The New 2011 Challenger Rallye is now the car to buy. I held off buying one until now because the old V6 engine was a slug. This new Pentastar V6 engine with over 300 HP and over 260 lb-feet of torqe is the smoothest thing since satin coats, which by the way would look great on anybody driving a 70's flashback car like the Challenger. let's also talk power! This engine will throw you back in your seats all the while growling like a angry puppy. This engine is loving this car. Hemi's are great but let's talk insurance premiums and 5 dollar gas plus city traffic. The Challenger Rallye is the complete muscle car of the future because it lives the part and gets 29 mpg on highway.
I waited 3 years for the Pentastar and it was well-worth the patience. The engine delivers exceptionally smooth performance from idle all the way to redline. Combined with a cabin that is very quiet, you'd almost think that the engine was turned-off while stopped at an intersection or light; I asked the salesman if the car had some sort of "engine shutdown" feature during the initial test-drive. The big letdown is the 5-speed automatic, which lags badly when you need instant throttle response. Excellent engine, not-so-great gearbox. The Rallye Super Sport repsresents a good value with interior, suspension, steering, braking, and axle-ratio upgrades.
I own the Toxic Orange v6 Ralley with the track pack and upgraded stereo. The track pack added loads of torque and will throw my head back when pushed. Just a tap on the accelerator at the light is all that is needed to leave most behind. The interior is well layed out with the cabin insulation excellent. The seats are extremely comfortable and the radio will blow ones ears off. While in the car the v6 can not be heard at idle but makes a nice throaty sound at the exhaust and when pushed has a very nice roar. The ride is very smooth and makes a nice freeway cruiser but handles well within traffic and on residential streets. Overall one of the best retro muscle cars if not the best.
Purchased July 2011, have 17k miles on the hub with NO problems in quality, performance & reliability. Added a CAI and HHO to the V6 and it came alive after 8k miles of break in. For a V6 it turns 0 - 60 in 6sec flat all day long. It will bury the needle with a little effort approaching the 140mph mark. Dodge did it "RIGHT" with this combination. Can honestly admit that the Challenger can hang with the Mustang or Camero of equal equipment any day of the week and in most cases walk away in second gear and never look back.
I do have to start this out by saying, I LOVE my car!! Pure white V8, super classic looking!! From when I drove from Michigan to Ohio to pick the car up this has been by far the WORST relationship I have ever had with a company. And I mean you Chrysler!! From the dealer I picked the car up at to this very day with customer service on the phone. Listed issues: Electrical: steering, dash, headlights, blower system, windows, locks Body: Doors, hinges, molding, paint, trim, R/T badge, front bumper ass. Mechanical: trans, steering, exhaust
$44,680 (includes destination and gas-guzzler tax)
Options on test vehicle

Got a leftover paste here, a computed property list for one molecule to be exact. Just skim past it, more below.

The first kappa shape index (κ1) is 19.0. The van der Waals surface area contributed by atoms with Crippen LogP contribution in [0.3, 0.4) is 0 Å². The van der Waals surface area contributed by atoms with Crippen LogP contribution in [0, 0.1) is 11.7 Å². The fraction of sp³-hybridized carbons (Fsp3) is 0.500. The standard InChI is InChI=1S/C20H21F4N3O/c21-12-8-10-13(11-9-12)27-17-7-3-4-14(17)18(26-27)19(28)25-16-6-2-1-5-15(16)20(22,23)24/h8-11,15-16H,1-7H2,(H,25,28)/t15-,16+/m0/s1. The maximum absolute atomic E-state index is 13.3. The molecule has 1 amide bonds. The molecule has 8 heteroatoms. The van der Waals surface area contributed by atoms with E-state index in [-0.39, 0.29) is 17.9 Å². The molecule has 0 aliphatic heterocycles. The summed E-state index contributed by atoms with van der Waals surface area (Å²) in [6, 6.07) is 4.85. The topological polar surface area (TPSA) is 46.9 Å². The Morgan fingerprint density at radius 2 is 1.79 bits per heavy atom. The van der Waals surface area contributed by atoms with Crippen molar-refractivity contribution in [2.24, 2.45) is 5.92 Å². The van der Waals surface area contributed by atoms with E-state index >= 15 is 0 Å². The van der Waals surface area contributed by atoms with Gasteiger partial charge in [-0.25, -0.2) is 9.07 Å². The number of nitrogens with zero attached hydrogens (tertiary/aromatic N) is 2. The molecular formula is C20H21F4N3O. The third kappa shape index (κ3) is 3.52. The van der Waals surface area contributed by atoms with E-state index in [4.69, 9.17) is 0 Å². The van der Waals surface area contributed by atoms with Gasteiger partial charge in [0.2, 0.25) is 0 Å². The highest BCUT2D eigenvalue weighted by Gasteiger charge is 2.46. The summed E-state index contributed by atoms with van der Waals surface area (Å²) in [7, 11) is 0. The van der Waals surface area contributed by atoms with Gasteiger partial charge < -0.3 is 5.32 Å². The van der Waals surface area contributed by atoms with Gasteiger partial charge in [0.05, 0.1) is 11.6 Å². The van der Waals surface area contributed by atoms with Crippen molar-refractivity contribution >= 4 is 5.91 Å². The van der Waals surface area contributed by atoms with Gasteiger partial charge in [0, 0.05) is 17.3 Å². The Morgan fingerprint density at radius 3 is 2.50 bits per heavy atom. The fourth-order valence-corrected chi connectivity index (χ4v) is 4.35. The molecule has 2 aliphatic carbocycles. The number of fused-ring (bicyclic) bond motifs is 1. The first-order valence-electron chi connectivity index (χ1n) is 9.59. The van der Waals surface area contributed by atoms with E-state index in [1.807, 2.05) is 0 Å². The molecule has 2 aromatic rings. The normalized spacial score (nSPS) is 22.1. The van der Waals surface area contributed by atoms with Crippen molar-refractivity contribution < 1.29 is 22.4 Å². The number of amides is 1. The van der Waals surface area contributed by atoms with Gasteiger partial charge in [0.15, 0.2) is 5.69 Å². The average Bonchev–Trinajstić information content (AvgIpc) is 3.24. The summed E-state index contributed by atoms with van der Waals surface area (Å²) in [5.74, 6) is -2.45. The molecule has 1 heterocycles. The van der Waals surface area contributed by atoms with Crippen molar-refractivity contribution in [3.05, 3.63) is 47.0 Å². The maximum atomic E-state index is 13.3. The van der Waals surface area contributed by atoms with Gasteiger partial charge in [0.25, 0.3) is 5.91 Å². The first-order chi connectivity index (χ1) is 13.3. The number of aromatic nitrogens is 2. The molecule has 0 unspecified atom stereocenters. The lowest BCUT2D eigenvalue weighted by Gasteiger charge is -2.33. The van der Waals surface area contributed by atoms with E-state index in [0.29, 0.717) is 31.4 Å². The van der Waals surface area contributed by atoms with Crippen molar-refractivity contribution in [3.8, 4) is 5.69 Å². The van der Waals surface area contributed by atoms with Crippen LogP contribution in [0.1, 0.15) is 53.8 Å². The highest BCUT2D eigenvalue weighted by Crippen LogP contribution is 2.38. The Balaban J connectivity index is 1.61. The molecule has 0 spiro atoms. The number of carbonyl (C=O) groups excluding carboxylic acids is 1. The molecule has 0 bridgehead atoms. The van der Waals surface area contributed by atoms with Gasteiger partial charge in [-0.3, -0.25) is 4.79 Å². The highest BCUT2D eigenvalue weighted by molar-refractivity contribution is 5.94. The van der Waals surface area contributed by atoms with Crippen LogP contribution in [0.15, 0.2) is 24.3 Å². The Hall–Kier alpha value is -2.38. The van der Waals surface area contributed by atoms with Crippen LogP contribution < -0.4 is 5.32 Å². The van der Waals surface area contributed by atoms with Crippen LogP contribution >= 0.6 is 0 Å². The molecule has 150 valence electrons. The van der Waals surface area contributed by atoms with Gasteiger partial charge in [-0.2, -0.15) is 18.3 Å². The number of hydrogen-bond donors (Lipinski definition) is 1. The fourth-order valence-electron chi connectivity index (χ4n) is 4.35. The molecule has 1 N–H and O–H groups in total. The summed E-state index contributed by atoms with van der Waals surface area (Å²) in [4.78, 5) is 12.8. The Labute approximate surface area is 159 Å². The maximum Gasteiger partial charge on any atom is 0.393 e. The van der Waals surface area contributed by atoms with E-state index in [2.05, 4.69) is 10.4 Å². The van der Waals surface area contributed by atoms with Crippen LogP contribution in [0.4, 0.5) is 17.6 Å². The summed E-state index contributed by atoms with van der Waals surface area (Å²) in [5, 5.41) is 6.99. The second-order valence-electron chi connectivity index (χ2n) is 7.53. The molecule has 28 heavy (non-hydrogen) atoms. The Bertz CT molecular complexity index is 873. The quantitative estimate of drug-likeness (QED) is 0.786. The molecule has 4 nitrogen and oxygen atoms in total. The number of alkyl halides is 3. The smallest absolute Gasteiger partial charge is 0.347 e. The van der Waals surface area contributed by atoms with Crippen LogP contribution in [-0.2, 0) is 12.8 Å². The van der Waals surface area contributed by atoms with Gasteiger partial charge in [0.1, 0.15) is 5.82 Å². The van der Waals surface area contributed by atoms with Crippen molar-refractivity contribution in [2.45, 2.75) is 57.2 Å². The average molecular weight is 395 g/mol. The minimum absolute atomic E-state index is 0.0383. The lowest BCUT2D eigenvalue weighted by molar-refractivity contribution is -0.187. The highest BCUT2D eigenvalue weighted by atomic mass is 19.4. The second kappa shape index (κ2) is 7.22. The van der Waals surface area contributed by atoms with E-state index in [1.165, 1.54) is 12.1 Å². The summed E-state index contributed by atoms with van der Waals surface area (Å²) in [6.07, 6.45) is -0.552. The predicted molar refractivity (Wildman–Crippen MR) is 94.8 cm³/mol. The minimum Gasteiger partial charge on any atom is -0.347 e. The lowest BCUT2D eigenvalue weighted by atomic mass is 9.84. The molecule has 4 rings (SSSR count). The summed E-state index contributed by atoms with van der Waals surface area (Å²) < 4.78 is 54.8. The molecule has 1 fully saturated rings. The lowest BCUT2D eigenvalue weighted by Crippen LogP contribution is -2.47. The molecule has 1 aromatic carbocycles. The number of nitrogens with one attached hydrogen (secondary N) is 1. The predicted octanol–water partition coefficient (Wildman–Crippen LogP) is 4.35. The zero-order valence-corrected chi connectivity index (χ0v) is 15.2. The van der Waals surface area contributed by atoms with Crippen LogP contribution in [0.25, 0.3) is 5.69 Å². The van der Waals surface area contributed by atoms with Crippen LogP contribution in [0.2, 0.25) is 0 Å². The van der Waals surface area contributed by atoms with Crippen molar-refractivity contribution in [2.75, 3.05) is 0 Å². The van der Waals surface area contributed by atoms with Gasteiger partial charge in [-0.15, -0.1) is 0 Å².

392 Inaugural Edition Package ($1,995 -- includes dual white center stripes, leather seats with stripes, polished 20-by-9-inch wheels with black accents, Mopar quad exhaust); Media Center 430N ($395 -- includes Sirius travel link with 1-year service, Sirius Satellite Radio, Garmin navigation system, 6.5-inch touchscreen display, 30GB hard drive with 4,250-song capacity); Five-Speed Automatic Transmission ($995); Power Sunroof ($950); SRT Option Group II ($695 -- includes 13 Kicker high-performance speakers, 200-watt Kicker subwoofer, 322-watt Kicker amplifier); Front 245/45ZR20 and Rear 255/45ZR20 Performance Tires ($100).
Naturally aspirated, port-injected, V8, gasoline with cylinder deactivation
6,424cc (392 cu-in)
Pushrod, two valves per cylinder with hydraulic lifters, variable cam timing
Compression ration (x:1)
Horsepower (hp @ rpm)
470 @ 6,000
Torque (lb-ft @ rpm)
470 @ 4,200
Five-speed automatic with console shifter
Transmission and axle ratios (x:1)
I = 3.59; II = 2.19; III = 1.41; IV = 1.00; V = 0.83; Final drive = 3.06
The Challenger 392 struggled to put the power of its new engine to the tarmac; it spun the tires wildly even with ESP on. The quickest run was achieved with ESP off by using slightly less than full throttle initially off the line until the rear tires had traction. The automatic's manual-shift mode gives quick, but very abrupt shifts. We used this mode to get the quickest time; it still upshifts for itself anyway. Strangely, in full automatic Drive mode it banged into the rev limiter once before shifting from 1st to 2nd.
Pedal is nice and firm. Stopping distances were short and remained consistent, as did the pedal feel and pedal travel even after repeated runs.
Slalom: Dodge has definitely improved the SRT8's handling. It no longer feels like such a heavy, sloppy beast, even though it's actually even heavier than before; steering is quicker and sharper. But this is still a very wide and heavy car with which to steer around the cones quickly. It was important to drive particularly smooth with ESP on, as the system cuts in very aggressively, thereby ruining the run. Skid pad: Careful throttle control is needed to keep from overshooting the arc, as it's easy to get the Challenger into an understeer push. ESP-on runs proved just as good as ESP-off, but easier to achieve because the stability system was quite adept at cutting in at the exact right time to keep the car on the intended line.